So the first thing I want you to know is, this is a big issue, this election. What's the question? The question is, what are we going to do with the prosperity? Are we going to indulge ourselves, take all the short-term fixes, pretend there are no consequences, or take this opportunity to build the future of our dreams? That's really what this is about.

And there are a lot of things out there to do. What are you all going to do when all the baby boomers like me retire and there's only two people working for every one person drawing Social Security and Medicare? We need to prepare for that.

We have more kids in our schools than ever before, and they're more diverse. What are you going to do 20 years from now, if you're young, and we don't succeed in giving them all a worldclass education?

We still have people in this country, in this city, on the Indian reservations, and the rural areas, that aren't part of all this prosperity. If we don't give them a chance to participate now, when will you ever get around to it?

What are you going to do 20 years from now if we don't do something about global warming and prove that we can still grow the economy and improve the environment? If all these people that say you can't do that, and don't worry, just keep putting stuff in the air, what are you going to do if the sea level rises a foot? What will it be like here? What will you be making movies about?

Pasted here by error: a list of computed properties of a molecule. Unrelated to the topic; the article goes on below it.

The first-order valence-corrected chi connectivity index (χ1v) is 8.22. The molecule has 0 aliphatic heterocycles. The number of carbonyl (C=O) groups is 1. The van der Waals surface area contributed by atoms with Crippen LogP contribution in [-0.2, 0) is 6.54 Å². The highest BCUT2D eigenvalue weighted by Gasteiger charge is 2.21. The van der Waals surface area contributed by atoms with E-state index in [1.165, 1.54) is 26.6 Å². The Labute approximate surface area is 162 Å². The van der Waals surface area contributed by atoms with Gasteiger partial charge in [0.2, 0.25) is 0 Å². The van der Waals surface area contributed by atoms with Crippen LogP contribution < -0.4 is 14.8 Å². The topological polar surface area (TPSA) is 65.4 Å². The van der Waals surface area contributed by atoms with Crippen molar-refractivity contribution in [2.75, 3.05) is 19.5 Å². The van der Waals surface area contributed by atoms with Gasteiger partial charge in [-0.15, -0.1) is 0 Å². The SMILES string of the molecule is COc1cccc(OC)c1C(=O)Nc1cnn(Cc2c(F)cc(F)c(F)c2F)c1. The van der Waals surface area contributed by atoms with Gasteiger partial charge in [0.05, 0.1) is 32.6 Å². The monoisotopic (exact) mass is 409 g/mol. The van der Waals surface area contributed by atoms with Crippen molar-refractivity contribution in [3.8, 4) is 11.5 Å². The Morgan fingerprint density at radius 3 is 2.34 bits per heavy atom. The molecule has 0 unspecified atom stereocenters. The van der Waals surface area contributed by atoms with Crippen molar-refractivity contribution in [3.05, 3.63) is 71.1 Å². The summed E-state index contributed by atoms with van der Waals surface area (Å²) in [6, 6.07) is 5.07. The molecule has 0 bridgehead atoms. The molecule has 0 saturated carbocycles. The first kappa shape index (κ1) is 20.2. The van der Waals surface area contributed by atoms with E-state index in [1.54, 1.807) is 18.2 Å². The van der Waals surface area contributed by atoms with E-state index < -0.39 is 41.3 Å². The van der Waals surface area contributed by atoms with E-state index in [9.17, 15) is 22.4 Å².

So you've got to think about these things. We have never in my lifetime had the chance we have now for you as citizens to decide that you want to do big things and get them done. So it's an important election.

The second thing I want to tell you is—as if you needed reminding—there are huge differences between the two parties, from the candidates for President to the Senate to the House. Now, Bill made a joke about Governor Bush, and people have made a few jokes about me, as he pointed out. [Laughter] People made a few jokes about Al Gore. Al Gore makes jokes about himself. We all ought to make a few jokes and laugh and have a good time.

But I want to be dead serious about this. You have a chance here to have a positive election. That is, most of these elections the last 20 years have been fueled by fanatics or people who wanted power, and they thought that the best way to win an election was to keep everybody home that could think and then try to persuade those that were going to vote that their opponents were just one notch above a car thief. I mean, how many elections have you seen like that?

Now, you don't have to say anything bad about anybody in this election. All we ought to do is just have a debate about what we think we ought to do with our prosperity, and know what the differences are. So, number one, it's a big election. It's about your future. Number two, there are real differences.